I called my cable company to see if they could fix a problem with my line.
“And what is the name on the account?”
I told him. And the number I was calling from, starting with the area code. And my service address. And my billing address. And my account number.
“Now, if you could just answer a few questions to verify your identity, sir. Who was your first girlfriend?”
“You need to know that to fix my cable?”
“Of course not, sir. I'm just curious. Was it Beverly Smith?”
“I don't really think that's any of your business.”
“I had a girlfriend once -- Beverly. She ripped out my heart and stomped on it, that's what she did. May I remind you that this phone call in being taped for the entertainment of my boss. I think he posts the juicy ones on the Internet. What was your first pet's name?”
“I don't think I have to tell you that.”
“Was in Muffin? Was it? Or something stupid like calling your cat ‘Cat’ or your dog ‘Dog?’”
“The cat's name was Mr. Bushy, and he got hit by a car. Thanks for bringing up a painful memory.”
“We’re the cable company, that’s what we’re here for. What is your mother’s maiden name?”
“Why do you need to know that? Are you afraid some imposter is calling to get my cable fixed? Are you afraid an imposter will pay my bill?”
“We’re protecting your identity, sir. What town were you born in? Who did you vote for in 1996? Who won Super Bowl XX? Have you ever been -- or dated -- a member of the Communist Party? Did you see the new “Die Hard” movie? Was it any good? Isn’t Bruce a little long in the tooth to be doing action/adventure movies? Do you think he’ll run for governor of California? Do you prefer ranch dressing or blue cheese? Have you ever been abducted by a UFO? What side of the bed do you sleep on? Do you use an electric razor or a blade?”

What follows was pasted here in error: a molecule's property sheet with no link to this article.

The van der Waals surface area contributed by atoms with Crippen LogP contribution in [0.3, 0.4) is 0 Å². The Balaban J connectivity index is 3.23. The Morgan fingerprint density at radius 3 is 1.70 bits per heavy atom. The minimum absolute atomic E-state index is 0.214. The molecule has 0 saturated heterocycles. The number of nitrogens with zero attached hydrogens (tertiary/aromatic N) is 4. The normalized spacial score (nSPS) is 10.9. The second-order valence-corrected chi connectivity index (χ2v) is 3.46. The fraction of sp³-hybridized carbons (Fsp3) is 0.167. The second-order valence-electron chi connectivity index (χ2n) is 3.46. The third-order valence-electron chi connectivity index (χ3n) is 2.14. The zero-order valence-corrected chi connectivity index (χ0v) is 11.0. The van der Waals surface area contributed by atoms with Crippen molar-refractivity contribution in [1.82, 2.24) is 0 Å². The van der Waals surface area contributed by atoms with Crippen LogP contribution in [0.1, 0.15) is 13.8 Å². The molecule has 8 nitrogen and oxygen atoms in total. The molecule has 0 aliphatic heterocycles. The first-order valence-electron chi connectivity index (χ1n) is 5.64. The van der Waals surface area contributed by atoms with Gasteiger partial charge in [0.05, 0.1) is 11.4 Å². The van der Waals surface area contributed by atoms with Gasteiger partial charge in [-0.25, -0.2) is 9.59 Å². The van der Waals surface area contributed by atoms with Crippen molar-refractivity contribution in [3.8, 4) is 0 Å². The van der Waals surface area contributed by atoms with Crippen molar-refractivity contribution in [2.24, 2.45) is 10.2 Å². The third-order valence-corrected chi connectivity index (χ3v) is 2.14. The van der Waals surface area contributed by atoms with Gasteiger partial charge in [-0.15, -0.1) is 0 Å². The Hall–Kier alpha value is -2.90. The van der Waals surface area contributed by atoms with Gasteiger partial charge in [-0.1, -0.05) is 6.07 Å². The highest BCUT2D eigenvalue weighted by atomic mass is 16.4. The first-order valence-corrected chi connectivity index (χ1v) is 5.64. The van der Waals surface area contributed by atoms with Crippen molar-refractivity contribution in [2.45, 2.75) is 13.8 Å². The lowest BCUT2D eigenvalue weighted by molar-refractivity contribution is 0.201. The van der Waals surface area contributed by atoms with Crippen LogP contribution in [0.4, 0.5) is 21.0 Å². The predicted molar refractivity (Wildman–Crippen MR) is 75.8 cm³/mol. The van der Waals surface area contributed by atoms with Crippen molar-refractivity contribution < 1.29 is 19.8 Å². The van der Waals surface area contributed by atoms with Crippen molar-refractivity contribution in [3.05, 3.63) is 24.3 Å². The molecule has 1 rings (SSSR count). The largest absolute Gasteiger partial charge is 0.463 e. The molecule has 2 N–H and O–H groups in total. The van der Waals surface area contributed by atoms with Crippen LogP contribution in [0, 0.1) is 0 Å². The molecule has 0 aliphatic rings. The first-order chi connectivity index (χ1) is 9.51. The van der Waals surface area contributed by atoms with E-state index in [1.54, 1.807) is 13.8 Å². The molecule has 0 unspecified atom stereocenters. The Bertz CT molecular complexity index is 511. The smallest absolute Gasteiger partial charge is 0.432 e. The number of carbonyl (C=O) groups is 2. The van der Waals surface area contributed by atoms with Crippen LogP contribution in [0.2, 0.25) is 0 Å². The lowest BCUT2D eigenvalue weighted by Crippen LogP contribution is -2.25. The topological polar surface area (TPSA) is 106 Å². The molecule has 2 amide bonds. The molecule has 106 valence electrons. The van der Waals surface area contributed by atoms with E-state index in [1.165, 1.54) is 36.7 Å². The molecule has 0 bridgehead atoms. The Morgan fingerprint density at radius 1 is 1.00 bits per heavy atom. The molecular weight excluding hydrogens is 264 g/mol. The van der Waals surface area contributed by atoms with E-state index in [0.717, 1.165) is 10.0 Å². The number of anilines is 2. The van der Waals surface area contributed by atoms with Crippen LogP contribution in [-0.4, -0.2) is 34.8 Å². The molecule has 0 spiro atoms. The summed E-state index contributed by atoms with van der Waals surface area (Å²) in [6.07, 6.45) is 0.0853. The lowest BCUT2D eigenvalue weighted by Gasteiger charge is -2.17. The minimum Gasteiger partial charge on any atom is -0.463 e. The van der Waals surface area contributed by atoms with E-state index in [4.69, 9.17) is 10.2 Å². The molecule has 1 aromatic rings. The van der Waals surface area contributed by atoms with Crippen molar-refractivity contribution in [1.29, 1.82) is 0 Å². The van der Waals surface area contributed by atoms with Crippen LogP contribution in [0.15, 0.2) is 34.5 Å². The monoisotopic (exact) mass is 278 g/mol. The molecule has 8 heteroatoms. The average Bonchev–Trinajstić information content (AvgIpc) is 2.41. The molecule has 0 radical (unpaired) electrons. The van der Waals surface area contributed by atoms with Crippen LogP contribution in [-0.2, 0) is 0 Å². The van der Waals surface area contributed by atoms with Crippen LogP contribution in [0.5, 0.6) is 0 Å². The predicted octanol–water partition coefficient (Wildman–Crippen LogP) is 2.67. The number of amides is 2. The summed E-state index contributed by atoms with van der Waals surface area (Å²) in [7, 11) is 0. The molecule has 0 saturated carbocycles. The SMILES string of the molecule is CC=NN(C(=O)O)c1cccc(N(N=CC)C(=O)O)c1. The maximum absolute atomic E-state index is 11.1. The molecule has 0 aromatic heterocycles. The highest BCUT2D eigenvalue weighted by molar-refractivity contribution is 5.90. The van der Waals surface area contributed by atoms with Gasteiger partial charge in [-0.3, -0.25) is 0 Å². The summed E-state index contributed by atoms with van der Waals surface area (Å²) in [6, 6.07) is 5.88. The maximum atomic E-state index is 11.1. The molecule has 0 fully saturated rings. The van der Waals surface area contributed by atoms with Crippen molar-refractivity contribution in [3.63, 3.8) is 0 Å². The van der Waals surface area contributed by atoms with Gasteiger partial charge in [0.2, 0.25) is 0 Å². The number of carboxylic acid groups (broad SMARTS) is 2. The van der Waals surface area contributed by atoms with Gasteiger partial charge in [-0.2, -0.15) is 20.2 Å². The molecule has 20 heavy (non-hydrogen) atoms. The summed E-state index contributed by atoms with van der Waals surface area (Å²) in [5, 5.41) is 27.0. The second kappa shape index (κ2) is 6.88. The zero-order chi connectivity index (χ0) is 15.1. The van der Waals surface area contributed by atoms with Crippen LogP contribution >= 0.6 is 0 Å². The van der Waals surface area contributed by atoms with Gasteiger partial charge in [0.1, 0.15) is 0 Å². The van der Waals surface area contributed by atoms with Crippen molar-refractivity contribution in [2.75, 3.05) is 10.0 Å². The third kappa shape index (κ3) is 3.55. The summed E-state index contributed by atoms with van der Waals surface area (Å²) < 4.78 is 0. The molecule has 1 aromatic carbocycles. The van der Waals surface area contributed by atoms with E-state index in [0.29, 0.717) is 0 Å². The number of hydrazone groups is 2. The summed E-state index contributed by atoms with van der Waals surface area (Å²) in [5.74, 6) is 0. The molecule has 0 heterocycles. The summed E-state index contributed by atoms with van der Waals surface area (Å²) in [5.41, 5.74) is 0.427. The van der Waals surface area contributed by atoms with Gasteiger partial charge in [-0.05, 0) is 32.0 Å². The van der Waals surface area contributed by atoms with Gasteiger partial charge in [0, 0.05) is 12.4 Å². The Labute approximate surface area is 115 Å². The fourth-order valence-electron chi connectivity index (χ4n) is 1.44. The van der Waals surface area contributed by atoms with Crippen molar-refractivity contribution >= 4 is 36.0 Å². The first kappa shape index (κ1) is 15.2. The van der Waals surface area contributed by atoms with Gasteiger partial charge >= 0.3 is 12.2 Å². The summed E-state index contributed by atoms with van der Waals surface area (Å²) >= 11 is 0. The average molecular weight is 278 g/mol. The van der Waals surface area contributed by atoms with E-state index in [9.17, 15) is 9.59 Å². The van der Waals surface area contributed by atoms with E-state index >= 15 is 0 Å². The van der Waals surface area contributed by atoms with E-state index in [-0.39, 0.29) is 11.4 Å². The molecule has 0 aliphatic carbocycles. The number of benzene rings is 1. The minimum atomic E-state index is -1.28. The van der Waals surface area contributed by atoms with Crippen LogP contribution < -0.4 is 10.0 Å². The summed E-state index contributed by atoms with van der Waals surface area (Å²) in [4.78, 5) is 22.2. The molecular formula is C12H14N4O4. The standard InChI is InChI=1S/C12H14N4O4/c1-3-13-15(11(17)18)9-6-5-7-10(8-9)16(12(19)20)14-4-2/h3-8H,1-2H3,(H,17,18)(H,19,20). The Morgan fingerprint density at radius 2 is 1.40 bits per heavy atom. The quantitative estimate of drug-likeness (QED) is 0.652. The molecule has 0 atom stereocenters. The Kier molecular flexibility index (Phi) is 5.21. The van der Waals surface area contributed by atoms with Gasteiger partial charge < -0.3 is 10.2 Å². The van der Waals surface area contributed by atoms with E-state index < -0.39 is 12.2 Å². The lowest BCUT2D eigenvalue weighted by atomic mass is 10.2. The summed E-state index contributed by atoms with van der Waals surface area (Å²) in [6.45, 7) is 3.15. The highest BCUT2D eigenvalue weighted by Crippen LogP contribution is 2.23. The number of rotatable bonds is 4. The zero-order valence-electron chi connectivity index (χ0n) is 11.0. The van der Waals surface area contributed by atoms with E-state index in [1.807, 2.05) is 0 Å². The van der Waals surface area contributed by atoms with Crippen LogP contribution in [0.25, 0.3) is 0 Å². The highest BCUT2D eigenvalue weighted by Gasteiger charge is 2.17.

“I really don't feel comfortable giving you that information over the phone.”
“Would you rather we meet in a bar? I get off in an hour.”
“That’s not what I meant. I meant, ‘why do you need to know all this stuff to fix my cable?’”
“That’s the kind of thing we would expect an imposter to ask. But, in the interest of customer service, I'm going to let it slide. What time of day is no one at home?”
“Why on earth would you need to know that?”
“So I can schedule a repairmen to call on you at that time.”
“Are you really a customer service representative or have you stolen his identity?”
“That is your paranoia talking, sir. What's the name of your therapist?”
“Before this phone call, I never needed a therapist.”
“We knew that. It’s in your file. A few more questions and we can address your problem. What is your birthday?”
“You don’t need to know my birthday to fix my cable.”
“No, but we like to do an astrological chart on all our customers. I can tell by this conversation that you’re a Capricorn. Now if you know the exact time of your birth, I can tell you the exact time the repairman will show up.”
“I’m a Sagittarius.”
“Gotcha! You weren”t going to tell me that, but I got it out of you anyway. You’ve got to be more careful giving out that kind of information, sir. There are people out there who are trying to steal your identity, sir.”
I’d had it.
“Fine. Let them! If someone wants to take on my credit card debt, make my car payments and pay my doctor’s bills -- I'll just have to learn to live with it.”
Jim Mullen is the author of “It Takes a Village Idiot: Complicating the Simple Life” and “Baby’s First Tattoo.” You can reach him at firstname.lastname@example.org
Copyright 2007, Newspaper Enterprise Assn.